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What is Mastering?

If you’re involved in the weird and wonderful world of music, you’ve probably heard the term “mastering” floating around. But, what does it mean when someone casually flexes that they’ve sent their track off to be mastered? Simply put, it’s the final touch (chef’s kiss); the 5-10% sparkle at the end that’s often taken for granted but is nonetheless essential for any artist out there that wants to be taken seriously. 

The Basics

Think of mastering as a sort of zoomed-out approach that looks at your album as an assembled jigsaw puzzle rather than obsessing over the individual pieces. This is why the songs on your favourite record sound cohesive. 

Mastering takes place after the painstaking mixing process and is usually done by a different individual. Mastering engineers are specialists whose entire career revolves around mastering. It’s useful to get a separate mastering engineer on board so that they can breathe new life into the tracks. Often, a mixing engineer would have listened to the same songs so many times, that it might be a bit difficult for them to distinguish which parts need to be balanced out. 

Mastering deals with equalisation – making sure that the song works as a whole. A mastering engineer recognises which elements need to be dialled back and which ones need to be higher in the overall mix. In the case of a full album, the mastering engineer makes sure that the project as a whole’s consistent and that the tracks are uniform when it comes to loudness, frequency and quality. They will sprinkle some magic fairy dust over the audio to make sure that the final product is a quality record that you and your team can be proud of.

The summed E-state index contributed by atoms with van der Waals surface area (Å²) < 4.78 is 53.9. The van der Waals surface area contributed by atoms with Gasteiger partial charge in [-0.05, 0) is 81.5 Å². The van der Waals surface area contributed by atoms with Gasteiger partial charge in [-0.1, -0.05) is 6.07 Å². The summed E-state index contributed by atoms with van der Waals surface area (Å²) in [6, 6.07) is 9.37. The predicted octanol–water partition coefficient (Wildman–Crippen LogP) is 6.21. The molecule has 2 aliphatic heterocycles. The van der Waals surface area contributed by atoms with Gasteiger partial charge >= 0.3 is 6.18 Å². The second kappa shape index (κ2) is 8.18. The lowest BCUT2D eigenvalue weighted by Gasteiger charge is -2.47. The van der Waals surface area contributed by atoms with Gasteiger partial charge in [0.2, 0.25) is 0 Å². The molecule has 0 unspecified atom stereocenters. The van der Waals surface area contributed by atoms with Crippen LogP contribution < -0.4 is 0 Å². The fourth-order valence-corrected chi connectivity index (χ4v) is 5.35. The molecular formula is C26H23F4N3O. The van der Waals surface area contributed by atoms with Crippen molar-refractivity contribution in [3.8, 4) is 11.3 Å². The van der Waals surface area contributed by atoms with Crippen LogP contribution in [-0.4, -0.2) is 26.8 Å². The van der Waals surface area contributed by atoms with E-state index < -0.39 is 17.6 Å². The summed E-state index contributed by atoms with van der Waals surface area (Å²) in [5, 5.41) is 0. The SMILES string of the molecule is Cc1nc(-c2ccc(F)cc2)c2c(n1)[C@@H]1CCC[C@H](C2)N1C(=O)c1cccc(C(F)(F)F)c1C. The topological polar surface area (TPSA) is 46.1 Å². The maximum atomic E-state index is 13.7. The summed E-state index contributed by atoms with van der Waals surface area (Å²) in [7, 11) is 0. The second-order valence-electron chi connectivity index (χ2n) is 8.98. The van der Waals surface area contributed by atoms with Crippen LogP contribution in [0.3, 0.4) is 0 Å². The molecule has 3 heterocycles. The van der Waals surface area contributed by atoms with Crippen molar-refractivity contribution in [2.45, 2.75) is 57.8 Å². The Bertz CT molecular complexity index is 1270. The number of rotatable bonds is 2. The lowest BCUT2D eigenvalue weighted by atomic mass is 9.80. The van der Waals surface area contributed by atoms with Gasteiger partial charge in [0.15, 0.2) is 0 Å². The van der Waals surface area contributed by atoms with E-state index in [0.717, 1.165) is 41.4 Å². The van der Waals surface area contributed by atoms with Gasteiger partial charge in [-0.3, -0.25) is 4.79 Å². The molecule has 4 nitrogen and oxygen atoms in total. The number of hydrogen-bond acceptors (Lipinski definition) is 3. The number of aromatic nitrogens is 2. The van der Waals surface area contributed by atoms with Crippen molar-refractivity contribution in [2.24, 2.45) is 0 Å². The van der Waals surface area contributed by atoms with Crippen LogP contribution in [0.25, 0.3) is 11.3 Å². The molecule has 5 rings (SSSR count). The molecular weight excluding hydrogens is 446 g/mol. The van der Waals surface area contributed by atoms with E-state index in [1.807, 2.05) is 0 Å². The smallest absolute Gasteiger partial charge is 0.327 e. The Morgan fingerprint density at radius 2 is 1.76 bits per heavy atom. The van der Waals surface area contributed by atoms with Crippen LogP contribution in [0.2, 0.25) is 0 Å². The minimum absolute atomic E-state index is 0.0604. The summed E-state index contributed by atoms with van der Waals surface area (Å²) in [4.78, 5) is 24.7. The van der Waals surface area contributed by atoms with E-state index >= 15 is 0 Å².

Mixing vs Mastering: What’s the difference?

These two terms are sometimes used interchangeably, but as any mastering engineer will inform you, this is completely and utterly wrong (they probably won’t be too happy about it either!). Simply put, a mixing engineer deals with the details while a mastering engineer perceives everything as a whole.

Let’s break it down. A song is made up of separate tracks on a digital audio workstation (think Logic, Protools etc). Typically, a song has multiple guitar tracks, drum tracks, vocal tracks – and whatnot. During the mixing process, each separate track is scrutinised: effects are added while the EQ, gain and volume are manipulated. Each track needs to stand out and hold its ground. Each detail needs to be sorted out. It’s a meticulous process that can sometimes lead to forty plus mixes!

Mastering is the final step that (literally) takes the song to the next level and prepares it for distribution. There may be different masters depending on the distribution platforms that the artist and label opt for (e.g. Spotify, vinyl, CD etc). The engineer unifies the sound by adding broad equalization, applying compression, limiting certain peaks and making sure that your project is optimised and reaches its full potential.

Final notes

Mastering engineers are experts in the technical requirements of delivering your music in the right formats for all the different services out there. They’re real-life sound wizards that make all the tunes in your album mesh together like one giant jigsaw puzzle, enabling your fans to listen to your album and fully dive deep into the mesmerising musical experience that you intended it to be.

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